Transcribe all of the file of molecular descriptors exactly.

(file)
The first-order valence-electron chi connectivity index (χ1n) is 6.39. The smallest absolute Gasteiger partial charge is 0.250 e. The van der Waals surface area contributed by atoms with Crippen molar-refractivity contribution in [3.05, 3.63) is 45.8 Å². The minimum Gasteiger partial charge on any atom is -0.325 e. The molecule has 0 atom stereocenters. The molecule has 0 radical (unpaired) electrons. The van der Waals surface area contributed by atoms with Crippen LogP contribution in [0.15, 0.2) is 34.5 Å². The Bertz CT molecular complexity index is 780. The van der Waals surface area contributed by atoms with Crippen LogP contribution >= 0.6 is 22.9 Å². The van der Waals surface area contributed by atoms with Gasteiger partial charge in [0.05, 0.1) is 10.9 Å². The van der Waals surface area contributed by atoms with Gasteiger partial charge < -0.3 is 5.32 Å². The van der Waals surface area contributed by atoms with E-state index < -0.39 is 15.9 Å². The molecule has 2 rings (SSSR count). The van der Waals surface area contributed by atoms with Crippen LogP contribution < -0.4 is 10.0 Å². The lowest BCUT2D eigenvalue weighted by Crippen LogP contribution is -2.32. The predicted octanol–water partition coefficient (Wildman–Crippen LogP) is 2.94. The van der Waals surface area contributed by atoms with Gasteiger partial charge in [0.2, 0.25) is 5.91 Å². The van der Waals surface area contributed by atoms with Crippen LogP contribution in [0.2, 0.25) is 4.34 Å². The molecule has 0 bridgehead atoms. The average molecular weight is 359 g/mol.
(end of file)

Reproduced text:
The first-order valence-electron chi connectivity index (χ1n) is 6.39. The smallest absolute Gasteiger partial charge is 0.250 e. The van der Waals surface area contributed by atoms with Crippen molar-refractivity contribution in [3.05, 3.63) is 45.8 Å². The minimum Gasteiger partial charge on any atom is -0.325 e. The molecule has 0 atom stereocenters. The molecule has 0 radical (unpaired) electrons. The van der Waals surface area contributed by atoms with Crippen LogP contribution in [0.15, 0.2) is 34.5 Å². The Bertz CT molecular complexity index is 780. The van der Waals surface area contributed by atoms with Crippen LogP contribution >= 0.6 is 22.9 Å². The van der Waals surface area contributed by atoms with Gasteiger partial charge in [0.05, 0.1) is 10.9 Å². The van der Waals surface area contributed by atoms with Gasteiger partial charge < -0.3 is 5.32 Å². The van der Waals surface area contributed by atoms with E-state index < -0.39 is 15.9 Å². The molecule has 2 rings (SSSR count). The van der Waals surface area contributed by atoms with Crippen LogP contribution < -0.4 is 10.0 Å². The lowest BCUT2D eigenvalue weighted by Crippen LogP contribution is -2.32. The predicted octanol–water partition coefficient (Wildman–Crippen LogP) is 2.94. The van der Waals surface area contributed by atoms with Gasteiger partial charge in [0.2, 0.25) is 5.91 Å². The van der Waals surface area contributed by atoms with Crippen LogP contribution in [0.2, 0.25) is 4.34 Å². The molecule has 0 bridgehead atoms. The average molecular weight is 359 g/mol.